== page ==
Then I would set at least an hour a day to talk to your son. Ask him to tell you some good things that happened, bad, and favorite. Simply taking the time to acknowledge his feelings may make his attitude better. Plus, it is a way for him to release any stresses that happen during the day and shows you care. As far as punishment goes, I first seek to understand "why" a child acts the way he or she does before doing a punishment. Sometimes we need to sit back and reflect on circumstance. AS far as being poor, being poor has nothing to do with training your child up the way he or she should be. Abraham Lincoln came from a poor family, but somebody brought him up with dignity and morals. You can raise your children to be the best kids out there, you just need some direction and support on parenting. I would try reading and educating yourself as much as possible. Your local library would be a great place to start. Plus, your children can enjoy it.  Good Luck
> 60 days ago

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EdieRaether
EdieRaether , Teacher writes:
It is much tougher to be a parent today than it had been years ago.  Back then, parents had more influence and control as there was not all the competition for control that the internet has introduced.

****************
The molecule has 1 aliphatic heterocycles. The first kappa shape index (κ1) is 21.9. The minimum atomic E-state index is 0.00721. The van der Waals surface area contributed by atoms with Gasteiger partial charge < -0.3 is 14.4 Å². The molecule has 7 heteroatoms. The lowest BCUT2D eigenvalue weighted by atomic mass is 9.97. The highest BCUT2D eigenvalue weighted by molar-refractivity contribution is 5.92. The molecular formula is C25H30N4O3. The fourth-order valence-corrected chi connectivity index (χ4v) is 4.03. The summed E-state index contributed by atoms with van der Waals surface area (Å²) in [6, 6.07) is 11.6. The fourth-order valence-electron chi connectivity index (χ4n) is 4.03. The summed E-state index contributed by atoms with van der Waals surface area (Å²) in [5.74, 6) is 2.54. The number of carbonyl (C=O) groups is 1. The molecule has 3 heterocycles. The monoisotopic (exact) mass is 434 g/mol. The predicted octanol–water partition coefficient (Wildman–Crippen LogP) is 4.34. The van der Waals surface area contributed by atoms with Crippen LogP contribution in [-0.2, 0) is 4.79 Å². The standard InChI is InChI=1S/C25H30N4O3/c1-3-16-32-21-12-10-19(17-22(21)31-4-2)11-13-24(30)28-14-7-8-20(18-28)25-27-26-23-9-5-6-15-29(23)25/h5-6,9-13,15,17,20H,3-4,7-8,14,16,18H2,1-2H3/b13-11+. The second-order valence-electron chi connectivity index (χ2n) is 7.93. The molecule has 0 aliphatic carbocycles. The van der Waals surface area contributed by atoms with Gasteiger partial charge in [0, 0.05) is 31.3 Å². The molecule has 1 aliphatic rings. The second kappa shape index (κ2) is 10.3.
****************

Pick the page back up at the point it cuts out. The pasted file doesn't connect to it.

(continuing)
Catch Your Kids Doing Something Right!

While we all as parents are guilty of finding what our children do wrong and often forget to give that much needed pat on the back, the fact is that where our attention goes is where your childâs attention also goes. Now, why would you want them to pay more attention to what they do wrong because what a child pays attention to determines how they will behave.
The more attentive you are to what your child is doing right and then recognize the good work, the more motivated your child will be to learn and do the right thing. Positive energy from someone we care about gives an emotional boost that causes one to become self-motivated which makes parenting easy and much more fun. Hereâs a bonus tip. When you compliment your child on a job that could have been done better, guess what. Next time it will be!

Please let me help!
I am a speaker and author on Bullying and also have a character building program for kids that transforms potential into possibilities. See www.stopbullyingwithedie.com and www.wingsforwishes.com .
Good Synergy to make things happen!
Edie

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EdieRaether
EdieRaether , Teacher writes:
I would be angry if I got punished for no good reason.  If, in fact, that is true, you must see to it that the teacher no longer continues with this unacceptable behavior.  The anger gets bottled up and then he takes it out on innocent siblings.  
You must get to the bottom of his anger.  You may need help from a professional on how to better communicate and find healthy outlets fro his anger...but it is best to prevent the anger and like I said...I would be angry too if I were punished for no good reason.  Besides, I personally am not for punishment but for "CONSEQUENCES" for one's choices.  It teaches INTERNAL motivation.
> 60 days ago